1. It helps shed baggage and declutter. Marie Kondo is a world expert in organizing homes, a crucial part of which is getting rid of clutter. In order to discard something, she asks us to thank it for how well it served us in the past. She suggests that we actually pick up the item and say the words, “Thank you for serving me well”. Our gratitude gives us the freedom to let things go, without a sense of guilt. This extends to emotional baggage as well – blame, resentment or addictive habits.
2. It helps us learn from other people’s wisdom. When somebody else’s wisdom is shared with us, it becomes our own provided we thank them for it. One is called either a thief or a patron, depending on whether he expresses gratitude. The extent to which we are grateful determines how much wisdom is accessible to us.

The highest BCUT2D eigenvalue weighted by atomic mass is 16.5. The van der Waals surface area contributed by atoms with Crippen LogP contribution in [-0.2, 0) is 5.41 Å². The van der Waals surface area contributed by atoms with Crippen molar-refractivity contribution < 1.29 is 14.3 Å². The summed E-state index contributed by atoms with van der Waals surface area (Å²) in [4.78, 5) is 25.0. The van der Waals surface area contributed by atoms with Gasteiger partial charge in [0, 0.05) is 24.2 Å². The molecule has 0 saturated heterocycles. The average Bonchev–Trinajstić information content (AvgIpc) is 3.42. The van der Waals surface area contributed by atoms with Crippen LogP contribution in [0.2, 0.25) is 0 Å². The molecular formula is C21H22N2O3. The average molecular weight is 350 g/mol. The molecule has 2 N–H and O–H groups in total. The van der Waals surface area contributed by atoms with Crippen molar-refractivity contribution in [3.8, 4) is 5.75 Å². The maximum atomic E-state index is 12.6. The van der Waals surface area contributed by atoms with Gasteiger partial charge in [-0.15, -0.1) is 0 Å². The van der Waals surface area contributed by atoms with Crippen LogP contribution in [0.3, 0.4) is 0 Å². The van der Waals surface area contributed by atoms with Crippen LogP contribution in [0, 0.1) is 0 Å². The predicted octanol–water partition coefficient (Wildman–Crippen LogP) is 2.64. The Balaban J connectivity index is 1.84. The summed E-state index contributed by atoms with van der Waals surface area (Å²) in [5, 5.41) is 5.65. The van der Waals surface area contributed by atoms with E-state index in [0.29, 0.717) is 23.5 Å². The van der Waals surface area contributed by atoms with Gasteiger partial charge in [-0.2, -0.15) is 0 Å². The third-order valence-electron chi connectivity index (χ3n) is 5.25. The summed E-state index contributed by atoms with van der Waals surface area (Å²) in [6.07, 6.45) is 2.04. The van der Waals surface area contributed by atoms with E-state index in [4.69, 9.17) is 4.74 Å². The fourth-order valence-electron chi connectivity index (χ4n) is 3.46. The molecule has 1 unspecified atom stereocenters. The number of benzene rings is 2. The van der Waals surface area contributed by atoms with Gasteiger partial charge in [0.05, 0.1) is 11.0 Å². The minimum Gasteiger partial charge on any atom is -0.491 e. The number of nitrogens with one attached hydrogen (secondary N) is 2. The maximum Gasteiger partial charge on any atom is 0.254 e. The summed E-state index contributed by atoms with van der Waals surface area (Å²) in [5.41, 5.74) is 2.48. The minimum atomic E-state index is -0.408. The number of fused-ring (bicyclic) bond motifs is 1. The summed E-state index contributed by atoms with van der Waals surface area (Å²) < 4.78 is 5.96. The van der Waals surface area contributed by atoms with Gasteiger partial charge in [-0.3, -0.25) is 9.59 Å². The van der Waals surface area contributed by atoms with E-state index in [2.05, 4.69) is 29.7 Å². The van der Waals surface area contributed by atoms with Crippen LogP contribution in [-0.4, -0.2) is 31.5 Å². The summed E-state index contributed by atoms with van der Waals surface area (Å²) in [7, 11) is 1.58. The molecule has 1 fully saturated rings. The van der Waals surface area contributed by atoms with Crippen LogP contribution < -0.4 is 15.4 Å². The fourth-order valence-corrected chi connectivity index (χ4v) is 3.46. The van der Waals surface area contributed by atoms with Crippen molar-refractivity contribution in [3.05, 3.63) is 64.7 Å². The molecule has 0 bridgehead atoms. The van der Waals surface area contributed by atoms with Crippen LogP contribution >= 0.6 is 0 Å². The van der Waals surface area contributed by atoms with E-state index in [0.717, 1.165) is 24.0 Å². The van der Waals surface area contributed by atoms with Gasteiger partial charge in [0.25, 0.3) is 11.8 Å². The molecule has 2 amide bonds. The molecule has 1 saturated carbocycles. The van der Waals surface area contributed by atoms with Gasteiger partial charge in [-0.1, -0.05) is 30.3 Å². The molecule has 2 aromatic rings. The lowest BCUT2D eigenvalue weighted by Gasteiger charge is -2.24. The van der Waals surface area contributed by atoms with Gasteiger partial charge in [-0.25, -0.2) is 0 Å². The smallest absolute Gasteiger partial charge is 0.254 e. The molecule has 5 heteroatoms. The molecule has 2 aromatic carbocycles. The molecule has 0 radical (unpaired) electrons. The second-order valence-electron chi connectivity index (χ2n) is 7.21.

3. Thanksgiving is a festival to celebrate gratitude. It is a time when people (mostly in the US) gather with loved ones to be grateful for what they value the most. In this age largely corrupted by commerce, I am grateful for Seth Godin’s Thanksgiving Reader – something that helps us remember and cherish the essence of this festival. Something to show us that it could be done differently.